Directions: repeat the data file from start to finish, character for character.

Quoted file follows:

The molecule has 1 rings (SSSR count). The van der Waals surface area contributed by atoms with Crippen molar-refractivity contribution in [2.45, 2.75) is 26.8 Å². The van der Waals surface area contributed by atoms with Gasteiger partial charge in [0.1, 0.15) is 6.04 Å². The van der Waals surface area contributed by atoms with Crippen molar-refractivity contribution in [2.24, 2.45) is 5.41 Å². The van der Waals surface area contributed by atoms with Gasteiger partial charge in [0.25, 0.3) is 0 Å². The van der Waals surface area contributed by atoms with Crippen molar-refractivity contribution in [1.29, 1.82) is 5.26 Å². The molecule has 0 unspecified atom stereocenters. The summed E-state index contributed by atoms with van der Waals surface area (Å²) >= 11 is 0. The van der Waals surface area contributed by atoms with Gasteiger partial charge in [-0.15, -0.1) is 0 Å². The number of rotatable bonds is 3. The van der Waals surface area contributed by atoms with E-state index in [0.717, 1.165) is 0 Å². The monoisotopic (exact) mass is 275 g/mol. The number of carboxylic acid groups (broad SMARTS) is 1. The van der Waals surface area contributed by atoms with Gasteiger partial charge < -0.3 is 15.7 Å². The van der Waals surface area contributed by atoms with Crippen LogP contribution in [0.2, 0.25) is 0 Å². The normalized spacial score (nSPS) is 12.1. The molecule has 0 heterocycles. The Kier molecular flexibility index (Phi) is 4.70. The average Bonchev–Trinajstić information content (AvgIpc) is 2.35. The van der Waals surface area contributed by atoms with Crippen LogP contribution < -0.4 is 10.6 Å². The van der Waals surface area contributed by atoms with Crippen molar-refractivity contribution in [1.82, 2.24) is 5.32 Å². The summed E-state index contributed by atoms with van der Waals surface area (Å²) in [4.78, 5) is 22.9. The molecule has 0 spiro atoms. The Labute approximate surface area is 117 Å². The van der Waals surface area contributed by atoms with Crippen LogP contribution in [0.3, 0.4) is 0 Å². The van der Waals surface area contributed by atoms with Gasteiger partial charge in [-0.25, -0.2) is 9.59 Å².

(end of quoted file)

The molecule has 1 rings (SSSR count). The van der Waals surface area contributed by atoms with Crippen molar-refractivity contribution in [2.45, 2.75) is 26.8 Å². The van der Waals surface area contributed by atoms with Gasteiger partial charge in [0.1, 0.15) is 6.04 Å². The van der Waals surface area contributed by atoms with Crippen molar-refractivity contribution in [2.24, 2.45) is 5.41 Å². The van der Waals surface area contributed by atoms with Gasteiger partial charge in [0.25, 0.3) is 0 Å². The van der Waals surface area contributed by atoms with Crippen molar-refractivity contribution in [1.29, 1.82) is 5.26 Å². The molecule has 0 unspecified atom stereocenters. The summed E-state index contributed by atoms with van der Waals surface area (Å²) >= 11 is 0. The van der Waals surface area contributed by atoms with Gasteiger partial charge in [-0.15, -0.1) is 0 Å². The number of rotatable bonds is 3. The van der Waals surface area contributed by atoms with E-state index in [0.717, 1.165) is 0 Å². The monoisotopic (exact) mass is 275 g/mol. The number of carboxylic acid groups (broad SMARTS) is 1. The van der Waals surface area contributed by atoms with Gasteiger partial charge < -0.3 is 15.7 Å². The van der Waals surface area contributed by atoms with Crippen LogP contribution in [0.2, 0.25) is 0 Å². The normalized spacial score (nSPS) is 12.1. The molecule has 0 heterocycles. The Kier molecular flexibility index (Phi) is 4.70. The average Bonchev–Trinajstić information content (AvgIpc) is 2.35. The van der Waals surface area contributed by atoms with Crippen LogP contribution < -0.4 is 10.6 Å². The van der Waals surface area contributed by atoms with Crippen molar-refractivity contribution in [1.82, 2.24) is 5.32 Å². The summed E-state index contributed by atoms with van der Waals surface area (Å²) in [4.78, 5) is 22.9. The molecule has 0 spiro atoms. The Labute approximate surface area is 117 Å². The van der Waals surface area contributed by atoms with Crippen LogP contribution in [0.3, 0.4) is 0 Å². The van der Waals surface area contributed by atoms with Gasteiger partial charge in [-0.25, -0.2) is 9.59 Å².